What is gRPC?

When I first encountered gRPC, it reminded me of CORBA. Both the frameworks declare the service in a language-agnostic Interface Definition Language (IDL), and then generate language-specific bindings.


Both CORBA and gRPC are designed to make the clients believe that the server is on the same machine. Clients invoke a method on the Stub, which gets transparently handled by the underlying protocol. But the similarities mostly end with that.

gRPC’s secret sauce lies in the way the serialization is handled. It is based on Protocol Buffers, an open source mechanism for serializing structured data, which is language and platform neutral. Similar to XML, Protocol Buffers are verbose and descriptive. But they are smaller, faster, and more efficient than other wire-format protocols. Any custom data type that needs to be serialized will be defined as a Protocol Buffer in gRPC.

The latest version of Protocol Buffer is proto3, which supports code generation in Java, C++, Python, Java Lite, Ruby, JavaScript, Objective-C, and C#. When a Protocol Buffer is compiled for a specific language, it comes with accessors (setters and getters) for each field definition.

When compared to REST+JSON combination, gRPC offers better performance and security. It heavily promotes the use of SSL/TLS to authenticate the server and to encrypt all the data exchanged between the client and the server.

Why should microservices developers use gRPC? It uses HTTP/2 to support highly performant and scalable APIs. The use of binary rather than text keeps the payload compact and efficient. HTTP/2 requests are multiplexed over a single TCP connection, allowing multiple concurrent messages to be in flight without compromising network resource usage. It uses header compression to reduce the size of requests and responses.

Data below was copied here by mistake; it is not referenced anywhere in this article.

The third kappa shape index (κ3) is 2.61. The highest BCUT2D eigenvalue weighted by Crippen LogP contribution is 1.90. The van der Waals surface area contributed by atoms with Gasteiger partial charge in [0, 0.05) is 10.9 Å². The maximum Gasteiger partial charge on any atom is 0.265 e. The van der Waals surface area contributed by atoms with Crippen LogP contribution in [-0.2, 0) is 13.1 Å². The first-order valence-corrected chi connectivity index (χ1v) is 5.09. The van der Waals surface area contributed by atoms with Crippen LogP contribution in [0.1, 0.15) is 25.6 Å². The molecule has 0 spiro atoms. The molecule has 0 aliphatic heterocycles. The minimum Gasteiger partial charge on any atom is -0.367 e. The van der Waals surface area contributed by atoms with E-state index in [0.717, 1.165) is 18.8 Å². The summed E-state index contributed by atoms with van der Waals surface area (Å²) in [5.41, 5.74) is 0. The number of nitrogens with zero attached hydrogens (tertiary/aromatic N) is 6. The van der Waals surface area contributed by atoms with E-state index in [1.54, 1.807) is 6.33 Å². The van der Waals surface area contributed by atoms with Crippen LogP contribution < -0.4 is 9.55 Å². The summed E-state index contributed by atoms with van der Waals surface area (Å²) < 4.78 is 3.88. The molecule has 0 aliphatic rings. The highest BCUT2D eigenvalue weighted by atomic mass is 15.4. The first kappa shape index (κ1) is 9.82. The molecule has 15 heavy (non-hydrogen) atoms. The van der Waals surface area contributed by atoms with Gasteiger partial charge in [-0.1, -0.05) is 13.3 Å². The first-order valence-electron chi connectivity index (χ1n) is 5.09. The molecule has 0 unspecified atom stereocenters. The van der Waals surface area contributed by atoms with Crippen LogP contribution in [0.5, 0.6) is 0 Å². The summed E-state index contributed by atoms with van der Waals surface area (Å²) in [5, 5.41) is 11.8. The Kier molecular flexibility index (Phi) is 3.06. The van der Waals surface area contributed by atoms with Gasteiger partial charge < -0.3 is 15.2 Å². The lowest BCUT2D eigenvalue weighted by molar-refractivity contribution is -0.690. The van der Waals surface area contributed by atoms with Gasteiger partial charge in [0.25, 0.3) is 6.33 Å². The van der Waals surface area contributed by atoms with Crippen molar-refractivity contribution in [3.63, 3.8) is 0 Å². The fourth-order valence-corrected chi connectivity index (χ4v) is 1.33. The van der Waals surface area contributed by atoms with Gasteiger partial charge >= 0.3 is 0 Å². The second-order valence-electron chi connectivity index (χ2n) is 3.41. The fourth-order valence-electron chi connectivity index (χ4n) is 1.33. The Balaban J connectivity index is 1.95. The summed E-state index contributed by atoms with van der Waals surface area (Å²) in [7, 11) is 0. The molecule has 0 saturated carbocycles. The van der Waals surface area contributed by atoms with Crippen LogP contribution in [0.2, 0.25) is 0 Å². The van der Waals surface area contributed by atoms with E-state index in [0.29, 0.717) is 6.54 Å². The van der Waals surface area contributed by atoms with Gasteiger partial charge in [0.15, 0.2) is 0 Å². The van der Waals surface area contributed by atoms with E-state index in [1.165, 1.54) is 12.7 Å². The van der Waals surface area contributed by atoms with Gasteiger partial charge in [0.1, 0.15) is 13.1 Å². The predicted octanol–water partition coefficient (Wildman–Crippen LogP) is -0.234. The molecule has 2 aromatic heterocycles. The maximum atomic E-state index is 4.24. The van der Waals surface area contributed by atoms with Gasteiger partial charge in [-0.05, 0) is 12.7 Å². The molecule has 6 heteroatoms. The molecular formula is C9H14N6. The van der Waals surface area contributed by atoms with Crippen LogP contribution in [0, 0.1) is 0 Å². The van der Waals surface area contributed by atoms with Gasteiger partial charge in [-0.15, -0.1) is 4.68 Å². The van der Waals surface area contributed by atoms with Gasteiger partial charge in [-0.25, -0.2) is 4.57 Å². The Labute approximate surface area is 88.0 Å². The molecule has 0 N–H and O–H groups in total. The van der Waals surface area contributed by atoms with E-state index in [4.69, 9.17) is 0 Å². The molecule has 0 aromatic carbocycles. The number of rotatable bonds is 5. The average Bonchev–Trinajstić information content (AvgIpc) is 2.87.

Getting Started with gRPC

The workflow to create a gRPC service is simple:

  1. Create the service definition and payload structure in the Protocol Buffer (.proto) file.
  2. Generate the gRPC code from the .proto file.
  3. Implement the server in one of the supported languages.
  4. Create the client that invokes the service through the Stub.
  5. Run the server and client(s).

To get familiar with gRPC, we will create a simple calculator service in Python. It will be consumed by both a Python client and a Node.js client. These steps are tested in Mac OS X.

You can clone the GitHub repository to access the source code and build the sample in your machines.

Set up gRPC

Configure Python

Install gRPC and gRPC Tools

Create the directories for the Protocol Buffer, Server, and Clients

Create the Protocol Buffer (Proto/Calc.proto) in the Proto directory

Generate Python client and server code and copy it to the directories

Create the Server (Server/

Launch the Server

Create the Python Client (Client/Python/

Launch the Python Client

The above command will show the output of 30, 10, 200, and 2.0 confirming that the client is able to invoke the methods on the server.

Create the Node.js Client (Client/Node/Calc_Client.js)

Launch the Node.js Client

Note that the Node.js client doesn’t need a stub to be generated. Assuming that the Protocol Buffer file is accessible, it can directly talk to the server.

The client and server can be run on separate machines as long as the network ports are open and accessible.

In the upcoming articles, I will walk you through the steps of using gRPC with microservices running in Kubernetes. Stay tuned!